They are very intolerant of sugar, and eating just small amounts can quickly lead to diabetes. Therefore, sweet fruits and vegetables should be avoided, even as treats.
Carbohydrate and protein-rich diets may also prove to be dangerous to the Degu.
Instead, feed your Degu fibrous pellet-based food and hay. These are healthy for your Degu to eat and they also help wear down their teeth.
There are Degu-specific pellets you can find, but failing that Guinea Pig and Chinchilla pellets are usually fine provided they do not have high sugar, protein, or carbohydrate content.
For suggestions on the best kind of food for your Degu and more information on their diet, check our article here.
Degu Health Issues
As we mentioned in the earlier section, diabetes can be a huge issue in the Degu. It can quickly lead to many secondary issues, such as cataracts, and significantly shorten their lifespan.
It’s incredibly important to be careful with your Degus’ diet to ensure they remain healthy.
Bumblefoot is a foot condition that can commonly be seen in Degus. It’s a painful issue where cuts and grazes on the feet become infected and begin to form ulcerations.
This usually happens from Degus walking on wire mesh platforms within your cage. As such, you should attempt to minimize contact with these surfaces by instead having flat, solid platforms.
Dental problems such as Molar Malocclusion, Enamel Decoloration, and Molar Elodontoma are prevalent within the species.
It’s very important that the Degu is able to chew regularly. You should always be on the lookout for any discomfort the Degu shows related to its mouth, such as trouble eating or pawing at the area.
One thing that is good to remember about Degu teeth is that yellow or orange is the healthy color.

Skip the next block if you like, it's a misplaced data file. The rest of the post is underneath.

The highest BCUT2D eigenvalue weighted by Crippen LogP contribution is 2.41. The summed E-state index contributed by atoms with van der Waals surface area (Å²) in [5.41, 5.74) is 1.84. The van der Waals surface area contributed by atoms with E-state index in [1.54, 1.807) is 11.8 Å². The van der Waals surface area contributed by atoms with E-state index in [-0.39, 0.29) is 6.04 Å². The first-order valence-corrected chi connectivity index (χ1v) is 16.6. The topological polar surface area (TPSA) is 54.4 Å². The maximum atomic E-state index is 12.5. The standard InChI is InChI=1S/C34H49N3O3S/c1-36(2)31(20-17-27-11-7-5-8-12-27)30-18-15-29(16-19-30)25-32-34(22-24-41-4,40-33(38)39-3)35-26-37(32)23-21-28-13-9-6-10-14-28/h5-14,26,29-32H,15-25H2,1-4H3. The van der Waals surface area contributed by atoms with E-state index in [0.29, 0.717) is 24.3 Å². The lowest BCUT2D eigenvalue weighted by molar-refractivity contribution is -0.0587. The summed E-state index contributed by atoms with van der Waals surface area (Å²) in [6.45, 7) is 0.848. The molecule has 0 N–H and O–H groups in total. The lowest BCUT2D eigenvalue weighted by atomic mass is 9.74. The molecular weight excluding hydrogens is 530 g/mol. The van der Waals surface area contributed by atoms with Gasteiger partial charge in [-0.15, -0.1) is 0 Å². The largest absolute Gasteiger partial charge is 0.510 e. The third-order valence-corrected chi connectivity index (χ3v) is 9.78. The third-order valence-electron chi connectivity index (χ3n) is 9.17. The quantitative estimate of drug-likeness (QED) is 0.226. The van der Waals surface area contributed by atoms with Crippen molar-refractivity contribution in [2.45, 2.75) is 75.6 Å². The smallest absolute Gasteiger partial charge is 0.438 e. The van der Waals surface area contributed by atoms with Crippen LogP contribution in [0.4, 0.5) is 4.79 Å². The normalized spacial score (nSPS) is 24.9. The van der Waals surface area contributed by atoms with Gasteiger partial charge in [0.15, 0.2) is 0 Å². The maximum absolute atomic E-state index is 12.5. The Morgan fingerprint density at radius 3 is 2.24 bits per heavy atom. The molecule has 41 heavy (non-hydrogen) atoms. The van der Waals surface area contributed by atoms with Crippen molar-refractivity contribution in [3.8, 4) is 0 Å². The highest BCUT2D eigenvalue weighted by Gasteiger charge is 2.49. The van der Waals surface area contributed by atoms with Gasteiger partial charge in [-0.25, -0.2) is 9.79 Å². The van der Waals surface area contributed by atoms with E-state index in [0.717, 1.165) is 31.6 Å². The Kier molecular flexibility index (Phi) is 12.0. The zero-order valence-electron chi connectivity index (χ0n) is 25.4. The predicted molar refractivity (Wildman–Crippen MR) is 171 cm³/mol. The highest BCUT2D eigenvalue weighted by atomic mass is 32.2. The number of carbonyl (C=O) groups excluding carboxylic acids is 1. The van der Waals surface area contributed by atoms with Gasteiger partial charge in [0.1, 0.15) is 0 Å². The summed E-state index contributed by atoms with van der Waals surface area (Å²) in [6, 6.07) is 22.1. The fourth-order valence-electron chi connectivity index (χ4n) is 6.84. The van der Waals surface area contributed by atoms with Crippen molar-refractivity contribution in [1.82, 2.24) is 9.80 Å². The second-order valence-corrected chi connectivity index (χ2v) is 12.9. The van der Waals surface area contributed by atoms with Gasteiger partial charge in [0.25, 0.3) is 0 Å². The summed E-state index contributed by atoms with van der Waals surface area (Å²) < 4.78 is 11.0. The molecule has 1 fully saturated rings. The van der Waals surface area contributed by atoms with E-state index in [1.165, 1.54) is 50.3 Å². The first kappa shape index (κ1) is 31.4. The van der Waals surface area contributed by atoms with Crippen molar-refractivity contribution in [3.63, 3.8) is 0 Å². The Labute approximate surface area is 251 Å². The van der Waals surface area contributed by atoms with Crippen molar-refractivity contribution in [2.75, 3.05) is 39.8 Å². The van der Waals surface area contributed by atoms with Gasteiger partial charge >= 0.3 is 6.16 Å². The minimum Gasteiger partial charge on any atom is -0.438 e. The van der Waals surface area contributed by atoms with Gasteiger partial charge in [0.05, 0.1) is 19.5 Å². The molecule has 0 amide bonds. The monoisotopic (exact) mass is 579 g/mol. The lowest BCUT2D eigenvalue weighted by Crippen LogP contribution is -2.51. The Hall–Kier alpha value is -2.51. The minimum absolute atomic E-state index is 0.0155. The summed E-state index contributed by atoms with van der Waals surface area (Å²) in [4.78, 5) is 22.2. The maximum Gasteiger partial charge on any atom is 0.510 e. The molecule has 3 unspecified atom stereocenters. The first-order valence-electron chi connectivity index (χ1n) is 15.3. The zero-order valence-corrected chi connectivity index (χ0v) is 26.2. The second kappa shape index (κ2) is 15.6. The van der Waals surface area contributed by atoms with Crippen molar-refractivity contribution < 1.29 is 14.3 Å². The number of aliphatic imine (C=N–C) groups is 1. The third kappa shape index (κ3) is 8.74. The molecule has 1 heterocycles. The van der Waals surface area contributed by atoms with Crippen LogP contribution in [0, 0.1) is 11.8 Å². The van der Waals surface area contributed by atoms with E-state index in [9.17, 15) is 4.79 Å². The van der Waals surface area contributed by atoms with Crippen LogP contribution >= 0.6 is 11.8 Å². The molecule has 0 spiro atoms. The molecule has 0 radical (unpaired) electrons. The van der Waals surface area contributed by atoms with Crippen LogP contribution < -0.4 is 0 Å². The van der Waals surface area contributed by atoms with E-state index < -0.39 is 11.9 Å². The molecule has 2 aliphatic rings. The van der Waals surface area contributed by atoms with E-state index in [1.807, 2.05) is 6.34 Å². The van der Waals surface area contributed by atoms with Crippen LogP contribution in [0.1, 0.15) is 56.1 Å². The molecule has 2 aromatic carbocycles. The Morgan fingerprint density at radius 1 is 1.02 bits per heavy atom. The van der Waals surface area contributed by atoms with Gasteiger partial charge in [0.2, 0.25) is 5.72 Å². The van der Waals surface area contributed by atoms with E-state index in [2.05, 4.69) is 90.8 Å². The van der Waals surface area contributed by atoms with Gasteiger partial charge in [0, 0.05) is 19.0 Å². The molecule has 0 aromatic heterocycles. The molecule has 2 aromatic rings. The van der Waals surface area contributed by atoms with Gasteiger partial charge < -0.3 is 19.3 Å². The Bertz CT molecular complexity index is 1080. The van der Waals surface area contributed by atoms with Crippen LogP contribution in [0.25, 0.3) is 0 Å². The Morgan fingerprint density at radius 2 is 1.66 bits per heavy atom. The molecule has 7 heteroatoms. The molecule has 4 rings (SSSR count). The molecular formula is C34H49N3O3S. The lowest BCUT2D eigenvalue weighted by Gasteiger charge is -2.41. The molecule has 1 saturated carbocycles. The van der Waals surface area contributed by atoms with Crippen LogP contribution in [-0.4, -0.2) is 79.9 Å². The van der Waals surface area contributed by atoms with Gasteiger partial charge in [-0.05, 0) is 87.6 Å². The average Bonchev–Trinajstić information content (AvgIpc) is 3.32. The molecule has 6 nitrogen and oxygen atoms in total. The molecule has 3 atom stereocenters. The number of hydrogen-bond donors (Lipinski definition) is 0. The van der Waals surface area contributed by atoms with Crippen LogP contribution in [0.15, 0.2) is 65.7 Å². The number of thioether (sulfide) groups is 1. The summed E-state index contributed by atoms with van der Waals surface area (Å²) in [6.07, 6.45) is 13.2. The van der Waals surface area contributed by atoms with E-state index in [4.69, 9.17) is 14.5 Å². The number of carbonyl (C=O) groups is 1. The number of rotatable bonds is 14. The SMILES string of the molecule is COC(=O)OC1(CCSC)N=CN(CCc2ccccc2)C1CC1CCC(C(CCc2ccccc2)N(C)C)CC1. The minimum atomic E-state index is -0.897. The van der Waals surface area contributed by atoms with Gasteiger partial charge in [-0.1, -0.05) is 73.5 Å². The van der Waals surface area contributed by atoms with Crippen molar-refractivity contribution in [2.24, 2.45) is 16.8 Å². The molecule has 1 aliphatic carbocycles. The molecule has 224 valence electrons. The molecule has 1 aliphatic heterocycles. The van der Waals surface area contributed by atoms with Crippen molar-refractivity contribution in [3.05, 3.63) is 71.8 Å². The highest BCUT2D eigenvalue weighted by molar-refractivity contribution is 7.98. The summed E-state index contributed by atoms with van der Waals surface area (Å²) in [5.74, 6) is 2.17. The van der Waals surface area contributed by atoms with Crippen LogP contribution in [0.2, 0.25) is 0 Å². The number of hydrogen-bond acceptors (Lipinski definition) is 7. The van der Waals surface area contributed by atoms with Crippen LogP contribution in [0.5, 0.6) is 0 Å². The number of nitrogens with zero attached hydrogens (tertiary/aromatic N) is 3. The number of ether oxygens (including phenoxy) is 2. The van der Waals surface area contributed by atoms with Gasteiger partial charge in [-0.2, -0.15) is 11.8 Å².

White teeth can be a sign of something not being quite right and should be checked out by a vet as soon as possible.
How To Find A Degu
Degus can be either adopted from rescue centers or purchased from local breeders.
In both cases, it is wise to inquire about its health and upbringing, as well as the health of its parents. There is a chance certain health issues could be passed down from parent to child.
If a Degu has been raised poorly it may lead to increased wariness around humans and stress behaviors.
Considering these points about any Degu you may be looking at will allow you to make a more informed choice.
However, it is very important to be aware that within a few states in the United States and Canada, the Degu is illegal to own. This is due to their potential to be an invasive species.
Check with your state laws before purchasing.
What Is A Degu’s Ideal Home And Are They Right for Me?
The best home for a Degu would have enough room for a sizeable cage, with other Degu friends and a few gentle humans to bond with.
As long as you as an owner can put in the time to look after them and provide them with a nice calm space for them to live with plenty to do, they will be very happy.
Potential owners would also require to be ready for the long haul. Captive Degus can live up to around 10 years or more, provided they are looked after well.
Resources and Further Reading
- Blue Cross for Pets, Degu.
- Woods, C.A. & Boraker, D. K. (1975). Octodon degus. Mammalian Species, 67(21).
- Fulk, G.W. (1976). Notes on the activity, reproduction, and social behavior of Octodon degus. Journal of Mammalogy, 57(3).
- Lloyd Veterinary Medical Center, Caring for your Degu.
- Washington, I. M, et al (2012). Chapter 3 – Clinical biochemistry and hematology in The Laboratory Rat, Guinea Pig, Hamster, and Other Rodents (eds. Sukow, Stevens, Wilson). American College of Laboratory Animal Medicine, Academic Press.
- Blair, J. (2013). A comparison of clinical presentation and treatment of pododermatitis in rabbits, rodents and birds. Veterinary Clinics of North America Exotic Animal Practice, 16(3).
- Kinoshita, J. H. et al (1979). Aldose reductase in diabetic complications of the eye. Metabolism, 28(4).
- Long, C. V. Common dental disorders of the degu (Octodon Degus). Journal of Veterinary Dentistry, 29(3).